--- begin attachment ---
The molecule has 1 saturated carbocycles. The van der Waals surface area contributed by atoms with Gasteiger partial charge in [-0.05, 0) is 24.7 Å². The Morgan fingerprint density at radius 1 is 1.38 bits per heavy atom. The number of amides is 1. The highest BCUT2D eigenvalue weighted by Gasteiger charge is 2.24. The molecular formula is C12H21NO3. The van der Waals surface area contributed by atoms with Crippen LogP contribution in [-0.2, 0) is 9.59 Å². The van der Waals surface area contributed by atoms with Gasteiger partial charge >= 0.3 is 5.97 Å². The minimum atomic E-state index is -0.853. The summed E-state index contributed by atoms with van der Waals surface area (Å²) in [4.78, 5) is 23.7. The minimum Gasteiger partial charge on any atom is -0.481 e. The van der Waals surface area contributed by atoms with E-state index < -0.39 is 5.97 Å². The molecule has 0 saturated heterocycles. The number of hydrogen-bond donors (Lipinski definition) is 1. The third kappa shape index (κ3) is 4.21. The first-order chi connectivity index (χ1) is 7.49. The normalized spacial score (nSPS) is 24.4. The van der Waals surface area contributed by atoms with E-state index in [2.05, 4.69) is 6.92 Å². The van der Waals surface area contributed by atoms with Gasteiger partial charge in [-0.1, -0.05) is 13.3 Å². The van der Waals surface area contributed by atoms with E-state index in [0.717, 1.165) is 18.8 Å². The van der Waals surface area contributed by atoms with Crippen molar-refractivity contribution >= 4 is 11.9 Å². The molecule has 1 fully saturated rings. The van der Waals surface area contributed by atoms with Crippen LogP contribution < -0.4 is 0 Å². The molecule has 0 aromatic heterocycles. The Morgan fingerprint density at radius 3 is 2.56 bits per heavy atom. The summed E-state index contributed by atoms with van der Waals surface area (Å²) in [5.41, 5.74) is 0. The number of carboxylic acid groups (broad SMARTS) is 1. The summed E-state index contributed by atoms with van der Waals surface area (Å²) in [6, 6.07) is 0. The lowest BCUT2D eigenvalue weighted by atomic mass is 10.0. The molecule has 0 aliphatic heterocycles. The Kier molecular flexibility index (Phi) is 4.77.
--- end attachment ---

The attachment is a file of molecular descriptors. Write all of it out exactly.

The molecule has 1 saturated carbocycles. The van der Waals surface area contributed by atoms with Gasteiger partial charge in [-0.05, 0) is 24.7 Å². The Morgan fingerprint density at radius 1 is 1.38 bits per heavy atom. The number of amides is 1. The highest BCUT2D eigenvalue weighted by Gasteiger charge is 2.24. The molecular formula is C12H21NO3. The van der Waals surface area contributed by atoms with Crippen LogP contribution in [-0.2, 0) is 9.59 Å². The van der Waals surface area contributed by atoms with Gasteiger partial charge >= 0.3 is 5.97 Å². The minimum atomic E-state index is -0.853. The summed E-state index contributed by atoms with van der Waals surface area (Å²) in [4.78, 5) is 23.7. The minimum Gasteiger partial charge on any atom is -0.481 e. The van der Waals surface area contributed by atoms with E-state index < -0.39 is 5.97 Å². The molecule has 0 saturated heterocycles. The number of hydrogen-bond donors (Lipinski definition) is 1. The third kappa shape index (κ3) is 4.21. The first-order chi connectivity index (χ1) is 7.49. The normalized spacial score (nSPS) is 24.4. The van der Waals surface area contributed by atoms with E-state index in [2.05, 4.69) is 6.92 Å². The van der Waals surface area contributed by atoms with Gasteiger partial charge in [-0.1, -0.05) is 13.3 Å². The van der Waals surface area contributed by atoms with E-state index in [0.717, 1.165) is 18.8 Å². The van der Waals surface area contributed by atoms with Crippen molar-refractivity contribution >= 4 is 11.9 Å². The molecule has 1 fully saturated rings. The van der Waals surface area contributed by atoms with Crippen LogP contribution < -0.4 is 0 Å². The molecule has 0 aromatic heterocycles. The Morgan fingerprint density at radius 3 is 2.56 bits per heavy atom. The summed E-state index contributed by atoms with van der Waals surface area (Å²) in [5.41, 5.74) is 0. The number of carboxylic acid groups (broad SMARTS) is 1. The summed E-state index contributed by atoms with van der Waals surface area (Å²) in [6, 6.07) is 0. The lowest BCUT2D eigenvalue weighted by atomic mass is 10.0. The molecule has 0 aliphatic heterocycles. The Kier molecular flexibility index (Phi) is 4.77.